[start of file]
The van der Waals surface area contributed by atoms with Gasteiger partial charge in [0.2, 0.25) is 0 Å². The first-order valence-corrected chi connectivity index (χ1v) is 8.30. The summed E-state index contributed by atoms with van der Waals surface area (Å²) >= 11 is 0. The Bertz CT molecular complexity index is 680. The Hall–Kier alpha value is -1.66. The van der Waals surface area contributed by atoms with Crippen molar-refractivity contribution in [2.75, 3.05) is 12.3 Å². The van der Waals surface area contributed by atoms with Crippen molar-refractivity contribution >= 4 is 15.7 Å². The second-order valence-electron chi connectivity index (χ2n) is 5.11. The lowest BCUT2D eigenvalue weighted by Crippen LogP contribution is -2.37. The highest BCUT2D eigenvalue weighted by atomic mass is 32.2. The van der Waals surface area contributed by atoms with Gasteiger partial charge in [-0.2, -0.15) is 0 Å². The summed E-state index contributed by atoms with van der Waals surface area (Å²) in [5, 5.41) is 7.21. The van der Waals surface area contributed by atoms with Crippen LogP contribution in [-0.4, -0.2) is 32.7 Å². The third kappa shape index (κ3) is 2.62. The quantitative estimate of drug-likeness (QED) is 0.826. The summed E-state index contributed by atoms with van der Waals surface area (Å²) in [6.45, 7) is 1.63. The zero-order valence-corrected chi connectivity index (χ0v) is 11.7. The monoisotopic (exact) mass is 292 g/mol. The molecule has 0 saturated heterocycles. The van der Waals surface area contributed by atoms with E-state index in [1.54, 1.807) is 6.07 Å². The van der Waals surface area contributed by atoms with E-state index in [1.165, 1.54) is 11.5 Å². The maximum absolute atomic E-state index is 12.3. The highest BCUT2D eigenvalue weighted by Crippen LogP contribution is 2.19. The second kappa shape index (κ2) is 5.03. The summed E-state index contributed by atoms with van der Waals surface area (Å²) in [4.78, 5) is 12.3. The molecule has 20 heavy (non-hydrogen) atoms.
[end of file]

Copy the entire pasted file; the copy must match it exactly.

The van der Waals surface area contributed by atoms with Gasteiger partial charge in [0.2, 0.25) is 0 Å². The first-order valence-corrected chi connectivity index (χ1v) is 8.30. The summed E-state index contributed by atoms with van der Waals surface area (Å²) >= 11 is 0. The Bertz CT molecular complexity index is 680. The Hall–Kier alpha value is -1.66. The van der Waals surface area contributed by atoms with Crippen molar-refractivity contribution in [2.75, 3.05) is 12.3 Å². The van der Waals surface area contributed by atoms with Crippen molar-refractivity contribution >= 4 is 15.7 Å². The second-order valence-electron chi connectivity index (χ2n) is 5.11. The lowest BCUT2D eigenvalue weighted by Crippen LogP contribution is -2.37. The highest BCUT2D eigenvalue weighted by atomic mass is 32.2. The van der Waals surface area contributed by atoms with Gasteiger partial charge in [-0.2, -0.15) is 0 Å². The summed E-state index contributed by atoms with van der Waals surface area (Å²) in [5, 5.41) is 7.21. The van der Waals surface area contributed by atoms with Crippen LogP contribution in [-0.4, -0.2) is 32.7 Å². The third kappa shape index (κ3) is 2.62. The quantitative estimate of drug-likeness (QED) is 0.826. The summed E-state index contributed by atoms with van der Waals surface area (Å²) in [6.45, 7) is 1.63. The zero-order valence-corrected chi connectivity index (χ0v) is 11.7. The monoisotopic (exact) mass is 292 g/mol. The molecule has 0 saturated heterocycles. The van der Waals surface area contributed by atoms with E-state index in [1.54, 1.807) is 6.07 Å². The van der Waals surface area contributed by atoms with E-state index in [1.165, 1.54) is 11.5 Å². The maximum absolute atomic E-state index is 12.3. The highest BCUT2D eigenvalue weighted by Crippen LogP contribution is 2.19. The second kappa shape index (κ2) is 5.03. The summed E-state index contributed by atoms with van der Waals surface area (Å²) in [4.78, 5) is 12.3. The molecule has 20 heavy (non-hydrogen) atoms.